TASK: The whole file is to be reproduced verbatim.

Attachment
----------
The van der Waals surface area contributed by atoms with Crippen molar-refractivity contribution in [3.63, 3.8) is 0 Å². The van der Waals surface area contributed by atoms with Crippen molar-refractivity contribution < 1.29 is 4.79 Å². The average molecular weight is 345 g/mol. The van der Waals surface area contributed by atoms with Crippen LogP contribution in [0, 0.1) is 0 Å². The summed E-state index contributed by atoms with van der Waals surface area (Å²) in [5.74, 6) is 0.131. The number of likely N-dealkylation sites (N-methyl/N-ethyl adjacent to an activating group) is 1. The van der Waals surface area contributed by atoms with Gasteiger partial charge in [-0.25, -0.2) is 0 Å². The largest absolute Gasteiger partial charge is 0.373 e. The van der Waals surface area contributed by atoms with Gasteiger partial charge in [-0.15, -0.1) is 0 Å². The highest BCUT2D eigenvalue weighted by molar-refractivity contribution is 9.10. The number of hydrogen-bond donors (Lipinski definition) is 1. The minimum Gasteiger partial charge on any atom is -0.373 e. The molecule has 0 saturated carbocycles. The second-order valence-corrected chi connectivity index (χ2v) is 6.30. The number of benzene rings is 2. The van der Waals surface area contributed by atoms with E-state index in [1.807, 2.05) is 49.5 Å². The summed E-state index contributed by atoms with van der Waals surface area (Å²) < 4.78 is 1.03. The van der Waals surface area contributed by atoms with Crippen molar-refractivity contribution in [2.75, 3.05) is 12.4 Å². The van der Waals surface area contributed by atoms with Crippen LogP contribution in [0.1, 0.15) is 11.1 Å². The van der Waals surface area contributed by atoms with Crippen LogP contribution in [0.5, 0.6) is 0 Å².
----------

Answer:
The van der Waals surface area contributed by atoms with Crippen molar-refractivity contribution in [3.63, 3.8) is 0 Å². The van der Waals surface area contributed by atoms with Crippen molar-refractivity contribution < 1.29 is 4.79 Å². The average molecular weight is 345 g/mol. The van der Waals surface area contributed by atoms with Crippen LogP contribution in [0, 0.1) is 0 Å². The summed E-state index contributed by atoms with van der Waals surface area (Å²) in [5.74, 6) is 0.131. The number of likely N-dealkylation sites (N-methyl/N-ethyl adjacent to an activating group) is 1. The van der Waals surface area contributed by atoms with Gasteiger partial charge in [-0.25, -0.2) is 0 Å². The largest absolute Gasteiger partial charge is 0.373 e. The van der Waals surface area contributed by atoms with Gasteiger partial charge in [-0.15, -0.1) is 0 Å². The highest BCUT2D eigenvalue weighted by molar-refractivity contribution is 9.10. The number of hydrogen-bond donors (Lipinski definition) is 1. The minimum Gasteiger partial charge on any atom is -0.373 e. The molecule has 0 saturated carbocycles. The second-order valence-corrected chi connectivity index (χ2v) is 6.30. The number of benzene rings is 2. The van der Waals surface area contributed by atoms with E-state index in [1.807, 2.05) is 49.5 Å². The summed E-state index contributed by atoms with van der Waals surface area (Å²) < 4.78 is 1.03. The van der Waals surface area contributed by atoms with Crippen molar-refractivity contribution in [2.75, 3.05) is 12.4 Å². The van der Waals surface area contributed by atoms with Crippen LogP contribution in [0.1, 0.15) is 11.1 Å². The van der Waals surface area contributed by atoms with Crippen LogP contribution in [0.5, 0.6) is 0 Å².